Regarding the Rangers’ refusal to give Andersson a real look, it doesn’t make sense. There’s no way Connor Brickley should be playing over Andersson in Game 68 of 82. That’s a joke. It’s a wasted opportunity having him sit out this late in a season where the team isn’t playing for anything. With 69 points, they’re not making the playoffs for a second consecutive season.

If it truly is a rebuild as they insist, then Andersson has to play. Not only as a checking line center. They need to see what they have. He’s only gotten a small look in the top nine. So, he remains at a goal with four assists for five points in 29 games. That’s after going 1-1-2 in seven last Spring.

Jesper Fast is a hard working player, who is a solid leader that always brings it every shift. The fact he’s playing hurt and continuing to receive regular turns in the top six with only eight goals is absurd. Nothing against him. But it’s ridiculous to keep playing him that many minutes while Andersson rides the pine.

I understand what Quinn’s doing. He’s establishing a certain criteria that all his players must earn to be moved up. He even benched Chris Kreider recently by sticking him on the fourth line. Kreider only took two shifts in the third period of a game last week, and got a shift in overtime. The same Kreider has gone seven straight games without a goal. He’s stuck on 26 with 13 games left. He can’t be 100 percent.

Here’s the thing. At this juncture, the coaching staff know what they have in vets like Fast, Vladislav Namestnikov, Ryan Strome, Jimmy Vesey, Kreider and leading point getter Mika Zibanejad. They continue to evaluate Howden, who got his fifth goal in game number 53. Howden is definitely a player Quinn likes. The soon to be 21-year old center who was acquired as part of last year’s blockbuster deadline deal with Tampa, likes to hang onto the puck and remain patient before making plays for teammates. He’s gotten a lot more of a chance than Andersson.

There are still those remaining 13 games to give Andersson a chance to earn more of a look than he’s received. If he is indeed part of the future, what do they have to lose? Do they really view him similarly to Boo Nieves, who’s 25 and just got a one-year contract? That would be very disappointing and short sighted.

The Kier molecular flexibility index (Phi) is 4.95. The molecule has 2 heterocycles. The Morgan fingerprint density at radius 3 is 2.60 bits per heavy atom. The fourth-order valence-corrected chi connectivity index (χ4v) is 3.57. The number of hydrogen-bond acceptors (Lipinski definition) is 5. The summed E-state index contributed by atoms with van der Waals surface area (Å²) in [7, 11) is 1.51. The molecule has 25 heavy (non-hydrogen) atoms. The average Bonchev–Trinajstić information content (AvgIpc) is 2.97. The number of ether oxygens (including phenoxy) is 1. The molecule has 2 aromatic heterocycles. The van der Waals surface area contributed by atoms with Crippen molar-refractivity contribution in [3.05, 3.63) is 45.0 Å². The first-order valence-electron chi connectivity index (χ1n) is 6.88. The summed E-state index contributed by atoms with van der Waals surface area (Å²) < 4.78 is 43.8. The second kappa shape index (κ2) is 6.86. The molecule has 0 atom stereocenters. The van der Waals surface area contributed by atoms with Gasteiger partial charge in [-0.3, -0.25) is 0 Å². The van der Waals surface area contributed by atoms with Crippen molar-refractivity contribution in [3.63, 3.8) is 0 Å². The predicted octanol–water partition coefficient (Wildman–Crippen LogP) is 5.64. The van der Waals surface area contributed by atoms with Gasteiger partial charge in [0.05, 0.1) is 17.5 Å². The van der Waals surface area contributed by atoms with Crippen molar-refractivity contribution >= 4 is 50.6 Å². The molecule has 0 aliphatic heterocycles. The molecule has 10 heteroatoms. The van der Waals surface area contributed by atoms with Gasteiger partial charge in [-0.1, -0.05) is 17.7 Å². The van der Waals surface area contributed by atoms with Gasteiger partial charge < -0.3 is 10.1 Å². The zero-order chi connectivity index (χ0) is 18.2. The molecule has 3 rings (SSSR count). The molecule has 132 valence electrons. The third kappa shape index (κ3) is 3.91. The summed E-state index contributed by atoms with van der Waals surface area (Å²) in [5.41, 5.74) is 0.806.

This can’t be handled like past Rangers’ first round picks who we hardly knew. Manny Malhotra. Cough. Jamie Lundmark. Cough. Lauri Korpikoski. That is part of the team history. So, for every Kreider, J.T. Miller or Marc Staal, there have been classic cases of the franchise changing its mind on young players they thought highly of. Don’t forget they once traded up for Pavel Brendl and gave away Marc Savard to grab Lundmark. Oops.

As for Quinn’s reasoning on why DeAngelo sat out, that’s better left unsaid. DeAngelo is the best defenseman they have. It would be a shame for him to waste his talent due to off ice issues. He has to know that. Who would you rather see? The highly skilled DeAngelo or Neal Pionk. Next question.

Hopefully, Quinn removes the handcuffs off Andersson. Time is wasting.

About Derek Felix

Derek Felix is sports blogger whose previous experience included separate stints at ESPN as a stat researcher for NHL and WNBA telecasts. The Staten Island native also interned for or hockey historian Stan Fischler and worked behind the scenes for MSG as a production assistant on New Jersey Devil telecasts. An avid New York sports fan who enjoys covering events, writing, concerts, movies and the outdoors, Derek has covered consecutive Staten Island Yankees NY Penn League championships in '05 and '06. He also scored Berkeley Carroll high school basketball games from '06-14 and provided an outlet for the Park Slope school's student athletes. Hitting Back gives them the publicity they deserve. In his free time, he also attends Ranger games and is a loyal St. John's alum with a sports management degree. The Battle Of New York administrator and chief editor can be followed below on Twitter and Facebook.